A Humble Look on Steve Jobs by Walter Isaacson
Based on more than 40 interviews with Jobs conducted over 2 years-in addition to interviews with more than 100 family members, friends, adversaries, competitors, and colleagues.
Walter Isaacson has written a riveting story of the superb life and intense personality of a artistic entrepreneur whose passion for perfection and ferocious drive revolutionized six industries which are: Personal computers, animated movies, music, phones, computing, and digital publishing.
The book is written primarily as a series of stories regarding Steve. The book continuously held my interest, but a number of the dramas of his life appear muted. For instance, he came close to going bust when each Next and Pixar were flailing. There was only the slightest hint that anything dramatic happened in those years. In one paragraph, Pixar is shown as nearly running him out of cash. A few brief paragraphs later, Toy Story gets released and Jobs’ finances are saved for sensible.
It is difficult to scan the gap pages of Walter Isaacson’s Steve Jobs without feeling melancholic. Jobs retired at the top of August and died about 6 weeks later. Now, simply weeks once his death, you can open the book that bears his name and scan about his youth, his promise, and his relentless press to succeed.
However the initial sadness in beginning the book is soon replaced by one thing else, which is the intensity of scan-mirroring the intensity of Jobs’s focus and vision for his product. This is a timely and complete portrait that pulls no punches and gives insight into a man whose contradictions were in several ways that becomes his greatest strength.
At a time when America is seeking ways in which to sustain its innovative edge, and when societies around the planet are trying to create digital-age economies, Jobs stands as the final icon of inventiveness and applied imagination. He knew that the best manner to form value within the twenty-first century was to attach creativity with technology. He built a company where leaps of the imagination were combined with exceptional feats of engineering.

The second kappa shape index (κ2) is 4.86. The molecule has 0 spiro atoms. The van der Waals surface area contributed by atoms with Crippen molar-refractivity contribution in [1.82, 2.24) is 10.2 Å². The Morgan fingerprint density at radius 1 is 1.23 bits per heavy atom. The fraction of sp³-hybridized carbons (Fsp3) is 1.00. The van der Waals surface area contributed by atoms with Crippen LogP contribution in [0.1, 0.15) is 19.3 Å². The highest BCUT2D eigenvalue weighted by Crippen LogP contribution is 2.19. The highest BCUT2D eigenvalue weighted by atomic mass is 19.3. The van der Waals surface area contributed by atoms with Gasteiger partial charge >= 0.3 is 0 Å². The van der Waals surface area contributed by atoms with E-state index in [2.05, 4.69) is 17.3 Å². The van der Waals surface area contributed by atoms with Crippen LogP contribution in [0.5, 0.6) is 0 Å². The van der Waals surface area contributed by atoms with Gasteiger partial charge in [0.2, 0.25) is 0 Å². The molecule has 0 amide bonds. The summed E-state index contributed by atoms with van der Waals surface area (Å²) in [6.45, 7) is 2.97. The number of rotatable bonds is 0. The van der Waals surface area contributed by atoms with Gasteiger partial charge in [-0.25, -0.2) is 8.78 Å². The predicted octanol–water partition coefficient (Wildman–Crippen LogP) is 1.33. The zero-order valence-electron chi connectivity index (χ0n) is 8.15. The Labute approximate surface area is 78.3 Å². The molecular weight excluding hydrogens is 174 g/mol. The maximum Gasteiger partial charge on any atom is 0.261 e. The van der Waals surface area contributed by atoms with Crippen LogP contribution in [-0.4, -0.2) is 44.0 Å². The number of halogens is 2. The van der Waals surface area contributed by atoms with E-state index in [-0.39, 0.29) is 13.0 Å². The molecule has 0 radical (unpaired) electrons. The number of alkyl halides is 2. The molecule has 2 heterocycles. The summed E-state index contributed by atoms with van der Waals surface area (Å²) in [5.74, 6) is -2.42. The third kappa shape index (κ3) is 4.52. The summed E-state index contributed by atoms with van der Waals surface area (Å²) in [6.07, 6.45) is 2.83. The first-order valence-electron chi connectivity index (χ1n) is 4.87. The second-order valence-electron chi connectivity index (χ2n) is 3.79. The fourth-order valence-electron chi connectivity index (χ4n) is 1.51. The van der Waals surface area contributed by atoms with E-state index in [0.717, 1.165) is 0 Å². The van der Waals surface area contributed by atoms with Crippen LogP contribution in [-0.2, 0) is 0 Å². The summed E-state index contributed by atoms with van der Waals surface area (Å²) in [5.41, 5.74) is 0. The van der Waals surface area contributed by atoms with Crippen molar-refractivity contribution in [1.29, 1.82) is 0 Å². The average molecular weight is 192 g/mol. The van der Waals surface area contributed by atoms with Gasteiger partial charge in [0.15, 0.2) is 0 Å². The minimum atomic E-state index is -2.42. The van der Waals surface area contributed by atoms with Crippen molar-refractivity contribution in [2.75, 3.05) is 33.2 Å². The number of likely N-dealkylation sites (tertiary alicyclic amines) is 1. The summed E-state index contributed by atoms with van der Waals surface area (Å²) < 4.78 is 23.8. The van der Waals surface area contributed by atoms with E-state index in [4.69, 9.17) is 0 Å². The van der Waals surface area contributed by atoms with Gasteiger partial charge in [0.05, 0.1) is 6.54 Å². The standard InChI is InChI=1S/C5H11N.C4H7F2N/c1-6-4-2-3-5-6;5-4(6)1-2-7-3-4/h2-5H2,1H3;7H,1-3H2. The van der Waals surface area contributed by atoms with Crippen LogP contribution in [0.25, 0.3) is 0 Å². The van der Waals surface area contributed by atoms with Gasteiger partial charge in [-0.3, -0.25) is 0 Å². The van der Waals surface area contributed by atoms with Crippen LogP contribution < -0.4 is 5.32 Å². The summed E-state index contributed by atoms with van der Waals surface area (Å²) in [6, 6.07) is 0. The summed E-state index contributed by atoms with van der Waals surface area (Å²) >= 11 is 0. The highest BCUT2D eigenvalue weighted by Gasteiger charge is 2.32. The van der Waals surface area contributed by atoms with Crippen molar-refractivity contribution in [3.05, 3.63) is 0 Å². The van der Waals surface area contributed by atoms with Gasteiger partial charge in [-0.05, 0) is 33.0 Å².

This is a gripping journey into the life of an incredible individual. Despite its girth of nearly 600 pages, the book zips along at a torrid pace.
The interviews with Jobs are fascinating and revealing. We get a true sense for what it must are like to be Steve, or to figure with him. That earns the book five stars despite its flaws, in that it’s undoubtedly a must-browse if you’ve got any interest in any respect in the topic.
However there are some questions that are concerning my mind when reading the chapters particularly regarding the role of Tony Fadell in the event of iPhone. I read a piece from Businessweek which mentioned that Tony was driven out of the corporate thanks to conflicts between him and Scott Forestall, who is currently in command of iOS development. However Tony simply disappears from the rest of the book with no explanation.
One additional question is – why did Jobs keep almost all the Pixar to himself? He does not appear to own required the money, or maybe extremely needed. As a reader who would like to grasp deep inside regarding him, I am particularly interested by this.
Despite providing me with curiosity on what happened throughout his time in Apple and how he fastened it, this might be the best source to feel the emotional aspects of Steve’s life which are greatly coated during this book. The chapters concerning his illness moved me to tears.
What’s actually remarkable concerning Jobs is that he lived a nice life with numerous incidents that maybe no biography can cover each vital moment in his life. RIP Steve.